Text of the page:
Home / Graphic Novel Review: The Astonishing X-Men Vol. 2 – Dangerous by Joss Whedon and John Cassaday

Graphic Novel Review: The Astonishing X-Men Vol. 2 – Dangerous by Joss Whedon and John Cassaday

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I confess I’ve never watched a single episode of the hipster bloodsucking saga Buffy the Vampire Slayer. But such is creator Joss Whedon’s cachet (Firefly, Angel) that I was more than curious to explore his work when he signed up to script the Astonishing X-Men for Marvel Comics. Whedon’s work on the series has been collected into three graphic volumes: Gifted, Dangerous and Torn.

A lot of the ground covered in Gifted was the source material for the final installment in the X-Men movie trilogy – The Last Stand. I found Dangerous to be the collection where Whedon’s set up in the first volume really starts paying off.

Dangerous starts with an emblematic scene. The X-Men have flown in to fight a lizard-like monster tearing up Manhattan. As each mutant battles the monster, you can read his thoughts in caption balloons. Colossus dwells on the leadership of Cyclops while Pryde wonders if she is scaring Colossus by her closeness to him. Saving the day, Whedon seems to be telling us, is just a job for these X-men. They have rich, complex, messed up lives they have to contend with – which gets in their way.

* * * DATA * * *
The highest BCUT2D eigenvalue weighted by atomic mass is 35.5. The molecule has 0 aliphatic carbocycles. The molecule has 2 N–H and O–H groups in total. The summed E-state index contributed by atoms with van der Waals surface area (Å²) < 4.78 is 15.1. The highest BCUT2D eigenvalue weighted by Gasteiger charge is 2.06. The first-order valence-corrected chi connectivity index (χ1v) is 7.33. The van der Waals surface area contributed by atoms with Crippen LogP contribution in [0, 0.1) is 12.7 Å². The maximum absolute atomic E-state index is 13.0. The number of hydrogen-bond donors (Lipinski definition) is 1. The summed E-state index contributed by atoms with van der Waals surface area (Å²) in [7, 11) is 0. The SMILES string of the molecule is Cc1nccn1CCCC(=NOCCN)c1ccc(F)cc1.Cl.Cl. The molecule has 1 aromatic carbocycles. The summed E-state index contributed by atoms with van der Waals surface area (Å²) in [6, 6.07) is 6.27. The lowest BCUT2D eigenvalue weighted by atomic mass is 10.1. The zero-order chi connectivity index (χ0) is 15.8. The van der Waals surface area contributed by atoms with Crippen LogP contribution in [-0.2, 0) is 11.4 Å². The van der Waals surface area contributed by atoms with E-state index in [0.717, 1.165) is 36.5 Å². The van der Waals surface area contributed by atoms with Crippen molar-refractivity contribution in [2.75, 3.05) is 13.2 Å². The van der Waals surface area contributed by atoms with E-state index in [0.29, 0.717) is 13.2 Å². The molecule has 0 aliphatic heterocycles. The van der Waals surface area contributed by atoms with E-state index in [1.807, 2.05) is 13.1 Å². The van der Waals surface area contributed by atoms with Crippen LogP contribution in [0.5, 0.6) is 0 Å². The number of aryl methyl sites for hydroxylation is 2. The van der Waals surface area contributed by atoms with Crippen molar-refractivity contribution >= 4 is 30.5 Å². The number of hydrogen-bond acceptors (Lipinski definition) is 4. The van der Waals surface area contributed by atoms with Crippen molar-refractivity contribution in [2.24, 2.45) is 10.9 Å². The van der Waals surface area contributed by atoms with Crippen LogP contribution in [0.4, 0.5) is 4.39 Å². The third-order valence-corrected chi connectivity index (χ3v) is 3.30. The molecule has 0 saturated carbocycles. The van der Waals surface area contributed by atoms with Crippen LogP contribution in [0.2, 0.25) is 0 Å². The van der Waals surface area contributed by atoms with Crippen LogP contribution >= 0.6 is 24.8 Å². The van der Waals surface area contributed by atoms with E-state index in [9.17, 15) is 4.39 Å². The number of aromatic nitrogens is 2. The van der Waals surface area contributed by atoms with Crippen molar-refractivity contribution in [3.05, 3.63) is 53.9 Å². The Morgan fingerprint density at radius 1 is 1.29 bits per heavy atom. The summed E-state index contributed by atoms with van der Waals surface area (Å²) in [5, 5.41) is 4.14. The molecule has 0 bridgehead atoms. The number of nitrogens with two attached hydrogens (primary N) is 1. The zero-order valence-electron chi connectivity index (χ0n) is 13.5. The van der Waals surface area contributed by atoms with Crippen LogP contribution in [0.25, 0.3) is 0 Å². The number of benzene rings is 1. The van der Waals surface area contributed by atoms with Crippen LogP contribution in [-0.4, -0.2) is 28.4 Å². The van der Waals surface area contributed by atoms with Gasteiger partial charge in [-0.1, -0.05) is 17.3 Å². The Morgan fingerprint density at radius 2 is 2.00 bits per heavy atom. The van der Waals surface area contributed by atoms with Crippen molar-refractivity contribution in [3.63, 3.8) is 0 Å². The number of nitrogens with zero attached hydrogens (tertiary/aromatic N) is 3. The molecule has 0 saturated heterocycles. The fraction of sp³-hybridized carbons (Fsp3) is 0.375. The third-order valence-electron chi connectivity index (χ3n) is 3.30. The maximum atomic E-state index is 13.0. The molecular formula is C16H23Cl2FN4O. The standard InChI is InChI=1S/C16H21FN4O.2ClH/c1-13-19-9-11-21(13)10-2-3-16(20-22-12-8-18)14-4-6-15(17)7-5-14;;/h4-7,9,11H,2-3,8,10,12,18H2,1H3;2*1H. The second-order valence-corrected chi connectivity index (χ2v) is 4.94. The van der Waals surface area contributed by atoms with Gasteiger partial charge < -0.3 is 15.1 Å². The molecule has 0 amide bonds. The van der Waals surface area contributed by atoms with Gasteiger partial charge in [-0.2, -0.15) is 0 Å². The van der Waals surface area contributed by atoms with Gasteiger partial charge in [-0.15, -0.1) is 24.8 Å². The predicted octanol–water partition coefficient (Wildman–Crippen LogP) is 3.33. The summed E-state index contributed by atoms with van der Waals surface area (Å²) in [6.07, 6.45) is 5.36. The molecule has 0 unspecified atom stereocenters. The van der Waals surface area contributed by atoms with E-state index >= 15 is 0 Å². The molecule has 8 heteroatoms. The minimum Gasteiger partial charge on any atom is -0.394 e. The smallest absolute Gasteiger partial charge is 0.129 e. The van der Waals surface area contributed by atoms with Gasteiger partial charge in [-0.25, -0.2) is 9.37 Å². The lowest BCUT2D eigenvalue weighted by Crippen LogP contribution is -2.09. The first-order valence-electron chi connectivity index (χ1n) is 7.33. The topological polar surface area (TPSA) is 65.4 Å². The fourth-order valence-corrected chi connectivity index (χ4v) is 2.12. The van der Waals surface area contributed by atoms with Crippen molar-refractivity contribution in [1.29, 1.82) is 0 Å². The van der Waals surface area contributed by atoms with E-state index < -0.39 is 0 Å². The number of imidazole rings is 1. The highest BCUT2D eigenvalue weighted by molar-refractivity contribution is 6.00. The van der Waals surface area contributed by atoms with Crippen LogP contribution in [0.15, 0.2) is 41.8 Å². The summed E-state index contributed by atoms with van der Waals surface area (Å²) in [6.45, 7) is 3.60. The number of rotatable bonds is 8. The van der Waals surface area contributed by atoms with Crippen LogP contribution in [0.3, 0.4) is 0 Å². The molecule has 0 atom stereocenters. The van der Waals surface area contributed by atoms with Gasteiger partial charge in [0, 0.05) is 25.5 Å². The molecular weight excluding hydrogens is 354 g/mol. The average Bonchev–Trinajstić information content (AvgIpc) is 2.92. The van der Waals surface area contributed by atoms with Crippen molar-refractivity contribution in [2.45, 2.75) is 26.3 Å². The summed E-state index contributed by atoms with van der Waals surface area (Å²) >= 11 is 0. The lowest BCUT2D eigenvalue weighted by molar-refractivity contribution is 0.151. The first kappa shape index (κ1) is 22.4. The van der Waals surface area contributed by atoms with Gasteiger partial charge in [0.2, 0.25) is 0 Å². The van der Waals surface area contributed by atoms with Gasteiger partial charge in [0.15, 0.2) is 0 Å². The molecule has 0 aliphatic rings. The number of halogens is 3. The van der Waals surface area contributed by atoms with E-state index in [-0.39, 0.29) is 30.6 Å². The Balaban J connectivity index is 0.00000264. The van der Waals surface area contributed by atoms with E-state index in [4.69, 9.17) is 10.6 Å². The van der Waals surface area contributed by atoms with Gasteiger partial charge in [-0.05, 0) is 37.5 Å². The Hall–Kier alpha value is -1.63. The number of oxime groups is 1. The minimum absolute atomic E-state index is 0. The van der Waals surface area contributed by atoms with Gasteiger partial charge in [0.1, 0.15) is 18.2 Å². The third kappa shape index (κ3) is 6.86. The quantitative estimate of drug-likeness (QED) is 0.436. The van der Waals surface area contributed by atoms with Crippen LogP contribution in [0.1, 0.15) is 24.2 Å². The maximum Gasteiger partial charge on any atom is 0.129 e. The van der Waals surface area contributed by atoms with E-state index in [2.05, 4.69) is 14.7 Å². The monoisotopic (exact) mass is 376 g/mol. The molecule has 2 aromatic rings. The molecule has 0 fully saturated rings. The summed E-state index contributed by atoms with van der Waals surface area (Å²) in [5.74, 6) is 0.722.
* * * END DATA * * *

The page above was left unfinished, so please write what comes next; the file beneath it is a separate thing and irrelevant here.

This idea is at the core of what Marvel has been about over the years: the superhero saga as a soap opera that touches real lives. You can see its lasting legacy in modern day interpretations such as NBC’s Heroes.

Whedon’s talent lies in being able to create page-turning plots, interlacing them with emotional turmoil and conveying all of it with minimal, almost abstract dialogue. Take the opening action sequence mentioned above. We also see Wolverine throwing himself at the monster and slashing it apart. Over several panels a single thought occupies him: “I really like beer.” It’s enough to tell us volumes about Wolverine.

The series has been penciled and inked by John Cassaday. Primarily using panels that stretch across the breadth of the page and using open spaces judiciously, he creates a wide-screen feel to the comic book. The coloring by Laura Martin is underplayed by today’s standards – especially for prestige projects such as these. And it’s a smart move because it really pops the characters and the action out of the pages.

I’ve consciously stayed away from describing the plot points because the less you know going in the better. But I’ll say this – Emma Frost is compelling, Professor Xavier gets to kick some butt and the X-men face an enemy so intimate it comes from within. I know, I’m beginning to sound like the back cover of a comic book myself. So in the words of one of the greatest writers of our generation – ’Nuff Said.

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About Aspi Havewala

  • Thanks for catching that, John, fixed now.

  • Yes, my bad.

  • “Emma Storm!?” I think you mean Emma Frost, right?